Climate change and security

The EU also hailed the deal as containing “the most ambitious sustainability commitments ever made in a trade deal”. The inclusion of mutually binding commitments in the Paris Agreement is part of reinforcing the EU’s claim to be a global leader in climate change policy.

The EU already has some of the strongest climate policies in the world, with around 87% of its citizens agreeing that “the EU should set ambitious targets to increase renewable energy and support energy efficiency”.

Read more: Behind the “inclusive” facade, the New Zealand-UK free trade agreement disappoints politically and economically

Although the EU was a dominant voice in the Paris Agreement, it is more difficult to persuade non-member countries to follow its own high environmental standards. This FTA will set a new standard, not only for the EU but also for the world.

A voice in the Indo-Pacific

Perhaps more importantly, however, closer cooperation with New Zealand can strengthen the EU’s place in the increasingly strained Indo-Pacific, a region where it has already named New Zealand as one of its partners.

EU and New Zealand officials often highlight their shared values ​​of democracy, human rights and the rule of law. And the EU is an important stabilizer in the rules-based international system that remains so important to small states like New Zealand.

The EU’s cooperation with like-minded Pacific countries is a key factor in its quest for recognition and legitimacy in a region of increasing geostrategic importance.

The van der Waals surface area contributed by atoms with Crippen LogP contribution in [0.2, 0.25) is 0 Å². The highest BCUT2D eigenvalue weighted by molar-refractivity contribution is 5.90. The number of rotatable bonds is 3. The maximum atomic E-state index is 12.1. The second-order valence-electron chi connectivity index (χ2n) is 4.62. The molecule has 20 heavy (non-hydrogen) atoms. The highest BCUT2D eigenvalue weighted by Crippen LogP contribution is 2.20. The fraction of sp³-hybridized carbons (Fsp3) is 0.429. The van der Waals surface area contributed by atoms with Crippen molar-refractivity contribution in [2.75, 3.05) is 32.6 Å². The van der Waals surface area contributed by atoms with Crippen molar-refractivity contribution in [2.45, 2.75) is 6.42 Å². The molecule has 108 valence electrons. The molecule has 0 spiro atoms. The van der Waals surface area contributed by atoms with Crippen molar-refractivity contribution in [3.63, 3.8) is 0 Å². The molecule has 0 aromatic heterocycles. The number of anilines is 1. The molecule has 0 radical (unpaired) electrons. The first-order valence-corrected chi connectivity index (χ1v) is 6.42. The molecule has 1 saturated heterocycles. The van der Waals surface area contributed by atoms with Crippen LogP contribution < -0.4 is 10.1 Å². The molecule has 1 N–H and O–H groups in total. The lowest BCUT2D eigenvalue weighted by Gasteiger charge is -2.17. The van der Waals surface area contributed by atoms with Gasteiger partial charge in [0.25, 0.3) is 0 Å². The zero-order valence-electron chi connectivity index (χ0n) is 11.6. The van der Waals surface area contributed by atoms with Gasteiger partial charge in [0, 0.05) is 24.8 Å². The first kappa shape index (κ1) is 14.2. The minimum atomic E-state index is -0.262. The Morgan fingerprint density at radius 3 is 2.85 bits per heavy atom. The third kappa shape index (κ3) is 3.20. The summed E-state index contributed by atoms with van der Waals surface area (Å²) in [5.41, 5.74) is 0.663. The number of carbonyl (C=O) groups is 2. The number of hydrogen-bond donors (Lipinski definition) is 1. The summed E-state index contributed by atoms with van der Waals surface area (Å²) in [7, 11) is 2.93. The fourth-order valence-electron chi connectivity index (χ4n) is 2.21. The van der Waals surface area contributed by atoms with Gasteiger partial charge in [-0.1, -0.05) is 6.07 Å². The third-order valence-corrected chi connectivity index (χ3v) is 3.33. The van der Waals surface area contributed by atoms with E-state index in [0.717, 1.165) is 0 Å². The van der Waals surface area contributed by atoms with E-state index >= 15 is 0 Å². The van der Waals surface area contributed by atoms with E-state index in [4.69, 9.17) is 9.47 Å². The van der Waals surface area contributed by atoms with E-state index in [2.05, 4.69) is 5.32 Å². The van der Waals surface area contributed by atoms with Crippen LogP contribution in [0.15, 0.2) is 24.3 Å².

Read more: German elections: The race to replace Angela Merkel and why it matters for New Zealand

The EU launched its Indo-Pacific strategy in 2021, like Australia (2016) and the United States (2017), and New Zealand’s Pacific Reset (2018).

And although New Zealand is a small country, it enjoys a largely positive international image thanks to its independent foreign policy and is an important regional player. It is a member of the Pacific Islands Forum and was the first country in the world to sign an FTA with China.

Benefits beyond trade

The establishment of the AUKUS pact in 2021 has further increased New Zealand’s importance as an EU Indo-Pacific partner, involving Australia’s withdrawal from a contract to purchase French submarines .

This agreement had been considered by France as the cornerstone of its own approach to the region. Its collapse has somewhat soured Australia’s relationship with one of the key players in the EU.

For all these reasons, the EU-NZ FTA can therefore be seen as a positive development that cements an economic relationship while emphasizing common values, goals and benefits beyond purely monetary gains.

Although potentially economically advantageous for New Zealand – and not without its detractors – it can be understood as a signal of the EU’s intention to extend its global influence beyond trade, claiming a claim as a political and security actor of real importance.

This article is republished from The Conversation, the world’s leading publisher of research-based news and analysis. A unique collaboration between academics and journalists. It was written by: Serena Kelly, University of Canterbury and Mathew Doidge, University of Canterbury.

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Serena Kelly receives funding from the Erasmus+ program of the European Union. It is affiliated with the New Zealand Institute of International Affairs and the European Studies Association of Australia and New Zealand.

Mathew Doidge receives funding from the Erasmus+ program of the European Union. It is affiliated with the European Studies Association of Australia and New Zealand (ESAANZ).